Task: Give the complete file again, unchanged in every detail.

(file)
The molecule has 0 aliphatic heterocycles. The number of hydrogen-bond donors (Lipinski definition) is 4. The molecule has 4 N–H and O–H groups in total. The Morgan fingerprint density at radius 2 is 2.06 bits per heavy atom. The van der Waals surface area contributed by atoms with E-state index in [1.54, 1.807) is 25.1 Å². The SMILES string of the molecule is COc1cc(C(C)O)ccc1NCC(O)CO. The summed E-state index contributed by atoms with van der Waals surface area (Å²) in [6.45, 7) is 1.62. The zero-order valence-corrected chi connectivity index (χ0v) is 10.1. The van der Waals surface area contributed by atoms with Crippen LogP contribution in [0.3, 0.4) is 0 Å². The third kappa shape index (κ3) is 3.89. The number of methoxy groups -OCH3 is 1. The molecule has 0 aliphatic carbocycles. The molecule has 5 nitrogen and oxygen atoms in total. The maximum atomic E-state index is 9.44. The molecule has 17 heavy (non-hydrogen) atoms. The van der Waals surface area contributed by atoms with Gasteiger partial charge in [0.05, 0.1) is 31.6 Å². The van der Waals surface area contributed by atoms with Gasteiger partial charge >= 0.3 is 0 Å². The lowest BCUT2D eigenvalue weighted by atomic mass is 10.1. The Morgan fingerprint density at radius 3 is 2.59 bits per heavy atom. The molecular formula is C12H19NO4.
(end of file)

The molecule has 0 aliphatic heterocycles. The number of hydrogen-bond donors (Lipinski definition) is 4. The molecule has 4 N–H and O–H groups in total. The Morgan fingerprint density at radius 2 is 2.06 bits per heavy atom. The van der Waals surface area contributed by atoms with E-state index in [1.54, 1.807) is 25.1 Å². The SMILES string of the molecule is COc1cc(C(C)O)ccc1NCC(O)CO. The summed E-state index contributed by atoms with van der Waals surface area (Å²) in [6.45, 7) is 1.62. The zero-order valence-corrected chi connectivity index (χ0v) is 10.1. The van der Waals surface area contributed by atoms with Crippen LogP contribution in [0.3, 0.4) is 0 Å². The third kappa shape index (κ3) is 3.89. The number of methoxy groups -OCH3 is 1. The molecule has 0 aliphatic carbocycles. The molecule has 5 nitrogen and oxygen atoms in total. The maximum atomic E-state index is 9.44. The molecule has 17 heavy (non-hydrogen) atoms. The van der Waals surface area contributed by atoms with Gasteiger partial charge in [0.05, 0.1) is 31.6 Å². The van der Waals surface area contributed by atoms with Gasteiger partial charge >= 0.3 is 0 Å². The lowest BCUT2D eigenvalue weighted by atomic mass is 10.1. The Morgan fingerprint density at radius 3 is 2.59 bits per heavy atom. The molecular formula is C12H19NO4.